The European Commission has cleared the proposed acquisition of Motorola Mobility by Google. It had investigated the plans under EU Merger Regulation rules and says it approved the transaction mainly because it would not significantly modify the market situation in respect of operating systems and patents for these devices.
Joaquín Almunia, Commission Vice President in charge of competition policy, said “We have approved the acquisition of Motorola Mobility by Google because, upon careful examination, this transaction does not itself raise competition issues. Of course, the Commission will continue to keep a close eye on the behaviour of all market players in the sector, particularly the increasingly strategic use of patents.”
The EC noted that it was unlikely Google would restrict the use of Android solely to Motorola and said Google’s acquisition of ‘standard essential’ patents would not significantly change the existing market situation.
In the USA, the Department of Justice’s Antitrust Division has closed its investigations into the Google/Motorola deal and a number of other patent acquisitions.
It issued a statement that said “After a thorough review of the proposed transactions, the Antitrust Division has determined that each acquisition is unlikely to substantially lessen competition and has closed these three investigations. In all of the transactions, the division conducted an in-depth analysis into the potential ability and incentives of the acquiring firms to use the patents they proposed acquiring to foreclose competitors. In particular, the division focused on standard essential patents that Motorola Mobility and Nortel had committed to license to industry participants through their participation in standard-setting organizations. The division’s investigations focused on whether the acquiring firms could use these patents to raise rivals’ costs or foreclose competition. The division concluded that the specific transactions at issue are not likely to significantly change existing market dynamics.”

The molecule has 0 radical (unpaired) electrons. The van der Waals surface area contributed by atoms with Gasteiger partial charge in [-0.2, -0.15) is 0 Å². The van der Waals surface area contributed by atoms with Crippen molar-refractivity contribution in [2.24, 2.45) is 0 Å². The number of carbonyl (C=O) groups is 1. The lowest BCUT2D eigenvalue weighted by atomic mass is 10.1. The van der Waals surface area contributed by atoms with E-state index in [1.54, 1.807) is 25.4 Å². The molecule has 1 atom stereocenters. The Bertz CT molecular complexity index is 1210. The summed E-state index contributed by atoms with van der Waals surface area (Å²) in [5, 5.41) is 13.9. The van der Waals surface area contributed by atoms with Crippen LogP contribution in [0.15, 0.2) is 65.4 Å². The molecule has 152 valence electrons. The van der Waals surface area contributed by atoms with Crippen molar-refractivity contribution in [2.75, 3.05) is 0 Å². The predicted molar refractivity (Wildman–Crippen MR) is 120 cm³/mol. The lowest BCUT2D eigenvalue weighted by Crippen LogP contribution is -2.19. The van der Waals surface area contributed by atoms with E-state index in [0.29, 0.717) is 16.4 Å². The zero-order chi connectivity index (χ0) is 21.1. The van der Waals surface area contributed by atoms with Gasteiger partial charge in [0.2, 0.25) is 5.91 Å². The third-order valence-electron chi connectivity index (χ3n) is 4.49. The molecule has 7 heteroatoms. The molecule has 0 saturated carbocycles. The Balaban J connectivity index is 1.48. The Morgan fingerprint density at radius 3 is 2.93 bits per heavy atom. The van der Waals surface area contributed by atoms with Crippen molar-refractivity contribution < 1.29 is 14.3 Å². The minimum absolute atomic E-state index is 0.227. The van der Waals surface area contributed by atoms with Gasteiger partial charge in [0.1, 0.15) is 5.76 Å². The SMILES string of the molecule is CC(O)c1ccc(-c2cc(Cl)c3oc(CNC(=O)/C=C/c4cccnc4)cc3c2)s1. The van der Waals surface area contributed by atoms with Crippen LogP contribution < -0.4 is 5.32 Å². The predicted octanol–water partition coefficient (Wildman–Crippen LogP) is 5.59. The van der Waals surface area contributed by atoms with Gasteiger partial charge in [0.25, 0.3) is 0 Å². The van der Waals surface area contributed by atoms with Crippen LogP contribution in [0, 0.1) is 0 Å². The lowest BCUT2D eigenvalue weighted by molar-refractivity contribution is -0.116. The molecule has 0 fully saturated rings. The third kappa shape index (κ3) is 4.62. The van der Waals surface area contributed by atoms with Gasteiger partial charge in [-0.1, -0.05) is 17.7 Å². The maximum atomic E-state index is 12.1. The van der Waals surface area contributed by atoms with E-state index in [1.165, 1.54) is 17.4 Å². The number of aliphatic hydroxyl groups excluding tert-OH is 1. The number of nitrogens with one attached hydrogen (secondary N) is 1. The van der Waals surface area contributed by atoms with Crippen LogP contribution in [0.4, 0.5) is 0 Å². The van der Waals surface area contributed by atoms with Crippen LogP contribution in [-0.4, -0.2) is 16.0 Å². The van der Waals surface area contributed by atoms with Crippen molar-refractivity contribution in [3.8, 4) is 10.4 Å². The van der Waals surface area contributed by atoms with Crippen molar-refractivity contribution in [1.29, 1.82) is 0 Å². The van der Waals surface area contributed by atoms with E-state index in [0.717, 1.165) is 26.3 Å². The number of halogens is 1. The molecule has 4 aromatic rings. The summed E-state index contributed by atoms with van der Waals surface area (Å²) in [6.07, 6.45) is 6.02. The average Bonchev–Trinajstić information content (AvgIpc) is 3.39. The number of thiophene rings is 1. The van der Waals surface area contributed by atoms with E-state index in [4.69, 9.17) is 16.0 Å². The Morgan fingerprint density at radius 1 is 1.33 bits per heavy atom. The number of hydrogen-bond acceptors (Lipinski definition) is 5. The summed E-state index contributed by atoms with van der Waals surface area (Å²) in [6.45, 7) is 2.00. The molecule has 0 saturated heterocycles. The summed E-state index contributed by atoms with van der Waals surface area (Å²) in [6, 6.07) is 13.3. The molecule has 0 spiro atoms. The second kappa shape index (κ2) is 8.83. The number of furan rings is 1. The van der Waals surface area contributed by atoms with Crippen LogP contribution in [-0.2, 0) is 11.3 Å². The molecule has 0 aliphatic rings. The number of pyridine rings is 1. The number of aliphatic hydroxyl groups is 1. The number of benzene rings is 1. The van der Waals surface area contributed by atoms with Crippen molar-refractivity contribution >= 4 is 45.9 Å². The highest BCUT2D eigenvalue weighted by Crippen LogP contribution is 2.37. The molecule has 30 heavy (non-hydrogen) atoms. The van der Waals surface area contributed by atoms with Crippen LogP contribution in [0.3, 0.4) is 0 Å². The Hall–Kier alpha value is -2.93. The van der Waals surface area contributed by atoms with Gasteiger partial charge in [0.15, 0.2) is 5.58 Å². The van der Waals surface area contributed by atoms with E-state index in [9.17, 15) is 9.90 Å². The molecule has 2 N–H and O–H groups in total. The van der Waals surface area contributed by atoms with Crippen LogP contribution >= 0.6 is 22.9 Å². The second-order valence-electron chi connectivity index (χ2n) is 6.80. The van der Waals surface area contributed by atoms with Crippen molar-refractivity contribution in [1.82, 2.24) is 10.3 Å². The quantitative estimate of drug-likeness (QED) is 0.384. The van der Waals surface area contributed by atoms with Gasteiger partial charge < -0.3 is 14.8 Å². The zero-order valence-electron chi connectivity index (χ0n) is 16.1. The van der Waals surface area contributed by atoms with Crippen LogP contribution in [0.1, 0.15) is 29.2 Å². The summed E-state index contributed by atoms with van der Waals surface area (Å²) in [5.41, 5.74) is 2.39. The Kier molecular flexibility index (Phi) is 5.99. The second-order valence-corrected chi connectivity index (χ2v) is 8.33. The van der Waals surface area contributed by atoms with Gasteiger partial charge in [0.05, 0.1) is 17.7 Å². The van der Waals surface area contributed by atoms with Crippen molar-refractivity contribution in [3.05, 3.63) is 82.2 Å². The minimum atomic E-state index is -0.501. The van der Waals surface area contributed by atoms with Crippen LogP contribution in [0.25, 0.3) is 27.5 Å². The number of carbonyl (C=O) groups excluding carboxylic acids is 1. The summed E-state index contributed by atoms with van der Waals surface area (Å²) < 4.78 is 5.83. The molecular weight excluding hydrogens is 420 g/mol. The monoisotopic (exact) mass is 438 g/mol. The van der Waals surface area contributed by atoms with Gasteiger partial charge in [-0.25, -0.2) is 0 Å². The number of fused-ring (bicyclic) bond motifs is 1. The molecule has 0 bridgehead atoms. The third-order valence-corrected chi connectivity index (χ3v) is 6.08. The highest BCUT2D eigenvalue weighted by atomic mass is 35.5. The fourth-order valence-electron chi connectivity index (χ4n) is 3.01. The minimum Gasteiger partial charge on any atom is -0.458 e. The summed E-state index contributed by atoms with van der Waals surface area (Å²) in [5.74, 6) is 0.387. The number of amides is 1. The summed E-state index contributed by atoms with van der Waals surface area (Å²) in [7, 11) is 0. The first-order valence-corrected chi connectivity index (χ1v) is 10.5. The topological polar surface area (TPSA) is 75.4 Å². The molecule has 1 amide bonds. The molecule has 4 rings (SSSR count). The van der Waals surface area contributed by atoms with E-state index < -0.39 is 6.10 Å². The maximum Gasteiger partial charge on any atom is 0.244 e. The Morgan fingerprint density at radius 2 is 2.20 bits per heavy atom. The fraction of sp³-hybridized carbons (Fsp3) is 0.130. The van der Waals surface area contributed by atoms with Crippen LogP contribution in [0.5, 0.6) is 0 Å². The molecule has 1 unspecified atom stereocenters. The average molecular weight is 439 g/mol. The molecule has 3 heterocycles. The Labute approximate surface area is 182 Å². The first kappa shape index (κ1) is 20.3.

The merger plans were originally announced in August 2011.